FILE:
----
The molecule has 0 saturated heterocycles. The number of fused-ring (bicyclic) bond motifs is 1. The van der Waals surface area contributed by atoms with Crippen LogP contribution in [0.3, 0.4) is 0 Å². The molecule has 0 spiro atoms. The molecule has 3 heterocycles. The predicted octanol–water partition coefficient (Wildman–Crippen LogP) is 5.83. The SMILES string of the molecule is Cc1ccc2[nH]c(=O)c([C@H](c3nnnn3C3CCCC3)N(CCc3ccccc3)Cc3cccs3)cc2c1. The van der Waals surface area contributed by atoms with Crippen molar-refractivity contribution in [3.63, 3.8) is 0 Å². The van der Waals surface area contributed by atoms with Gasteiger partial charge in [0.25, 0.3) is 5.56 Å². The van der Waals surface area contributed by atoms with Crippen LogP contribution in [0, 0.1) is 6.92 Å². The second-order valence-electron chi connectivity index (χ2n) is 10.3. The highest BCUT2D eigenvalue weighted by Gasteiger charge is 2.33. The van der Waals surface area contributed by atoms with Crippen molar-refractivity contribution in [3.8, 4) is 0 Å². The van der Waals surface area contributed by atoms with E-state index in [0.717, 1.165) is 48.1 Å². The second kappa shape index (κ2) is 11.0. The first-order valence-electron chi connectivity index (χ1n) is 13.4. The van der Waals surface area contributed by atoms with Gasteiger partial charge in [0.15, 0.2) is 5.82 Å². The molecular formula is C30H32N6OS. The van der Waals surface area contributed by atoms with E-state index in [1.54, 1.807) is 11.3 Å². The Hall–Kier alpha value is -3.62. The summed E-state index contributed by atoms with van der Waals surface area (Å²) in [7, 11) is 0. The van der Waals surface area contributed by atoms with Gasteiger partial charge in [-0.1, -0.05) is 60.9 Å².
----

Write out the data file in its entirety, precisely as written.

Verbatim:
The molecule has 0 saturated heterocycles. The number of fused-ring (bicyclic) bond motifs is 1. The van der Waals surface area contributed by atoms with Crippen LogP contribution in [0.3, 0.4) is 0 Å². The molecule has 0 spiro atoms. The molecule has 3 heterocycles. The predicted octanol–water partition coefficient (Wildman–Crippen LogP) is 5.83. The SMILES string of the molecule is Cc1ccc2[nH]c(=O)c([C@H](c3nnnn3C3CCCC3)N(CCc3ccccc3)Cc3cccs3)cc2c1. The van der Waals surface area contributed by atoms with Crippen molar-refractivity contribution in [3.63, 3.8) is 0 Å². The van der Waals surface area contributed by atoms with Gasteiger partial charge in [0.25, 0.3) is 5.56 Å². The van der Waals surface area contributed by atoms with Crippen LogP contribution in [0, 0.1) is 6.92 Å². The second-order valence-electron chi connectivity index (χ2n) is 10.3. The highest BCUT2D eigenvalue weighted by Gasteiger charge is 2.33. The van der Waals surface area contributed by atoms with Crippen molar-refractivity contribution in [3.8, 4) is 0 Å². The van der Waals surface area contributed by atoms with E-state index in [0.717, 1.165) is 48.1 Å². The second kappa shape index (κ2) is 11.0. The first-order valence-electron chi connectivity index (χ1n) is 13.4. The van der Waals surface area contributed by atoms with Gasteiger partial charge in [0.15, 0.2) is 5.82 Å². The molecular formula is C30H32N6OS. The van der Waals surface area contributed by atoms with E-state index in [1.54, 1.807) is 11.3 Å². The Hall–Kier alpha value is -3.62. The summed E-state index contributed by atoms with van der Waals surface area (Å²) in [7, 11) is 0. The van der Waals surface area contributed by atoms with Gasteiger partial charge in [-0.1, -0.05) is 60.9 Å².